I think Epic is doing the right thing by taking their time, I wouldn’t feel comfortable if a World Cup was in two months, I’d rather wait.
Circling back to the Practice Servers for a minute, do you have any advice on aspiring players wanting to get into competitive? What should they do to start getting involved and hopefully compete in tournaments?
MonsterDface – This is a really good question. I think for pro players that want to get involved, definitely get involved in the Open Scrims and all of the events that our team is putting on at the Practice Server.
We host competitions for the scene, we cover competitions as a community service. These are a lot of things that are live-streamed on my channel, whether its the Solo Spotlight, or casting over some of our ladders.
But more importantly, play all of those third party events and take them seriously. If you take events seriously you will continue to grow. That is the honest truth, that is how you get yourself out and how you claim your own accolades and continue to work your way up.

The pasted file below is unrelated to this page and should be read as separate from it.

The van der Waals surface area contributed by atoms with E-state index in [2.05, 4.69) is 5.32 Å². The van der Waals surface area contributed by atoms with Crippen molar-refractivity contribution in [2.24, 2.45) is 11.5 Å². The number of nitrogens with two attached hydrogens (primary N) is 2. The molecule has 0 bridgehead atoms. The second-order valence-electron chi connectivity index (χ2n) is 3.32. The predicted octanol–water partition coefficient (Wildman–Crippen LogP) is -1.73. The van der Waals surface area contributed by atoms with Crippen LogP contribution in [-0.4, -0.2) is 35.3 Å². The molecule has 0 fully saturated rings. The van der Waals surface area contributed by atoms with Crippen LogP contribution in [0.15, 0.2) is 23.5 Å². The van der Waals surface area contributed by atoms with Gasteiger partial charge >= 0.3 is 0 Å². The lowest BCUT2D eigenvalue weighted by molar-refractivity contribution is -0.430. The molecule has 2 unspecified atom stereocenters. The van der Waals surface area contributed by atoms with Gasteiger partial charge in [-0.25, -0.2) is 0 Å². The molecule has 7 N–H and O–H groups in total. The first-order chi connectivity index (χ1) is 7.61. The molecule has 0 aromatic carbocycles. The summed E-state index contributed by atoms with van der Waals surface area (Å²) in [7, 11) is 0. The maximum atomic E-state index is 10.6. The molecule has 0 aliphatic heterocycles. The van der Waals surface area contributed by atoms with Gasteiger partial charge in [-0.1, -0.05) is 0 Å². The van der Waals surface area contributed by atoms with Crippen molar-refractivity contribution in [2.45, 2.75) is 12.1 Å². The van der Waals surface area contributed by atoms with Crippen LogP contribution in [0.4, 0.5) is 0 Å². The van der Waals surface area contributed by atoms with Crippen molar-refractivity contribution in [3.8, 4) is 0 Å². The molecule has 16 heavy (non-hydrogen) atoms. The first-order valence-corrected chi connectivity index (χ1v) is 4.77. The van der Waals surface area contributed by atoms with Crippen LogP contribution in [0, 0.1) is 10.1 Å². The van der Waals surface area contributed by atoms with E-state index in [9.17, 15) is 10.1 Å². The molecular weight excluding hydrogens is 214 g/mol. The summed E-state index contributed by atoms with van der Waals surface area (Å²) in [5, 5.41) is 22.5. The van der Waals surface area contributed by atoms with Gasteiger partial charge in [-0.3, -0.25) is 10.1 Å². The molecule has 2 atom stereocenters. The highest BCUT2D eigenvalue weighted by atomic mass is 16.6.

What about a 30-year-old boomer like me? Am I too old and grey to get into competitive now?
MonsterDface – I think you’re too late to get into competitive now from a pro player perspective, you have to be freakishly good to keep up with the APM (actions per minute) in a game like Fortnite. Its going to be tough to keep up.
There’s a lot of pro players that depend on their knowledge of the game, but ultimately it comes down to how good is your aim and how good is your mechanical skill and being able to keep up with things. Your brain can know what to do, but if your hands can’t keep up then you’re going to get outplaced by one of these really good kids.